1 Darren Hill has done wonders with my website. I have had so many great comments about the website, and I can’t really take much credit for it! All I did was come up with the text and then Darren worked his magic* on it. And lovely it is too.

2 I am terrible at resisting temptation. To eat, that is. Being so close to my entire food supply is incredibly tricky. The temptation to make for the kitchen cupboard every five minutes has been so overwhelming that I’ve moved as far away as I can, without actually being outside.

3 People have received me with such warmth and encouragement. I have to say, this surprised me a little, I don’t know why. But every time I’ve talked with someone about work, rather than being met with resistance and awkwardness, people have been really open and welcoming. So thank you, people-I-have-already-worked-with, you’ve made starting this venture much smoother than it might have been.

4 I love writing. I was surprised initially when the majority of my work turned out to be writing, but I’ve enjoyed it immensely. Some commissions have been trickier than others, but they’ve all taught me something about various writing styles, and helped me improve. So if you want anything written, you know where I am… 😉

5 I love being creative even more. There have been a couple of projects that have given me the chance to get the big pieces of paper out and let my imagination run riot. It was fabulous to be so free in coming up with new ideas. I’d love to do more.

6 My feet get cold really quickly. Not as quickly as they did when I took the youth group ice skating (I didn’t even go on the ice and my big toe went completely white), but they do get chilly. I have developed a coping mechanism made up of a duvet, Totes Toasties** and giant slippers.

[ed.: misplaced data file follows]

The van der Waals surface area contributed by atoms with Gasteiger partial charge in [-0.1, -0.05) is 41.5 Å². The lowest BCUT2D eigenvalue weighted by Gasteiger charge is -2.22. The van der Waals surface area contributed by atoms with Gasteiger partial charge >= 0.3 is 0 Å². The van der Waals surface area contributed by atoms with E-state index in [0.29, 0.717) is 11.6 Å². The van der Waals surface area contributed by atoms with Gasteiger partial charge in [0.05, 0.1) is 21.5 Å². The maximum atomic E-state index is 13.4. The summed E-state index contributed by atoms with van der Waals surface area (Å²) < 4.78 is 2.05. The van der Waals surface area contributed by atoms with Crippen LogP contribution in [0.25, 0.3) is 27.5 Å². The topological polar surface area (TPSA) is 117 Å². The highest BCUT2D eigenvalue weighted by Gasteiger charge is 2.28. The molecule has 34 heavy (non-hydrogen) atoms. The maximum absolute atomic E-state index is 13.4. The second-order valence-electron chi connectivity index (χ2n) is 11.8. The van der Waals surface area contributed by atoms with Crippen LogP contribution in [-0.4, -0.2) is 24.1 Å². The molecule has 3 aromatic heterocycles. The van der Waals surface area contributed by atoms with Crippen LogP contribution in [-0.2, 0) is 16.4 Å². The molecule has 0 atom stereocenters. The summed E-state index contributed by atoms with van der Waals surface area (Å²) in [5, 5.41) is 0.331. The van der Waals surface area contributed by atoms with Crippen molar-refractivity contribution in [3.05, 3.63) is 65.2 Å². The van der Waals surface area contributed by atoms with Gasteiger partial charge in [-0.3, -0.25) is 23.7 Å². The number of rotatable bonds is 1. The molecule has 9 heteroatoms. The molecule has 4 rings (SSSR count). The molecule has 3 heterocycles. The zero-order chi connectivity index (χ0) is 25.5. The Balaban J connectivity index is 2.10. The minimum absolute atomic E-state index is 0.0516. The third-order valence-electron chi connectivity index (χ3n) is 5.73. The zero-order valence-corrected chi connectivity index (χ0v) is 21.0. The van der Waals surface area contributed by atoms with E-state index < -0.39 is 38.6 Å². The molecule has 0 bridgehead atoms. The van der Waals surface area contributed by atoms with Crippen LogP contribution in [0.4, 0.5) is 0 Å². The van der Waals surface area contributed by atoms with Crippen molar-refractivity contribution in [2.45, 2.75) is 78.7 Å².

7 Collaboration is the future, but takes careful planning. I put together some films for a Lent project with two very creative people, but I struggled a bit because we didn’t do the creative work face to face. I found discussing things over the phone or via email very difficult. There was a natural lag in the conversation caused by a delay in the phone line, and I didn’t know if my collaborators were being reticent because they didn’t like my ideas or if it was just the mobile network. Next time, I’m going to insist on being in the same room! The films are fantastic though. Check them out here.

8 I’m useless at Popmaster. I like having the chance to listen to a bit of radio when I work, but when Popmaster comes on, my quizzing credentials go out the window – I rarely get into double figures. Sorry Matt Bayfield, I feel I’ve let you down somehow…

9 I don’t miss being in an office as much as I thought I would. I’ve managed to put stuff in the diary that means I see people regularly and don’t turn into a mad man who constantly talks to himself.*** And sometimes the solitude allows me to concentrate! Also having great friends and good hobbies outside of work helps massively. I do miss office conversation though – have you got your wide-fitting trainers on Eddie?

10 I’ve loved the variety. So far I’ve done work with Youthwork Magazine, Scripture Union, Jo Dolby, Becca Dean, Authentic Media, Youth For Christ, BRF, the SU/American Bible Society international partnership, Childrenswork Magazine, Speakeasy writers’ group and my friend Mel. Brilliant.

This is only a snapshot, I’m still learning so much! And here’s to learning more in the future too.

 

*Metaphorical magic of course, he’s not a warlock.

**Other thermal slipper socks are available.

***Though I have to say that I’ve always talked to myself, so this is actually nothing new.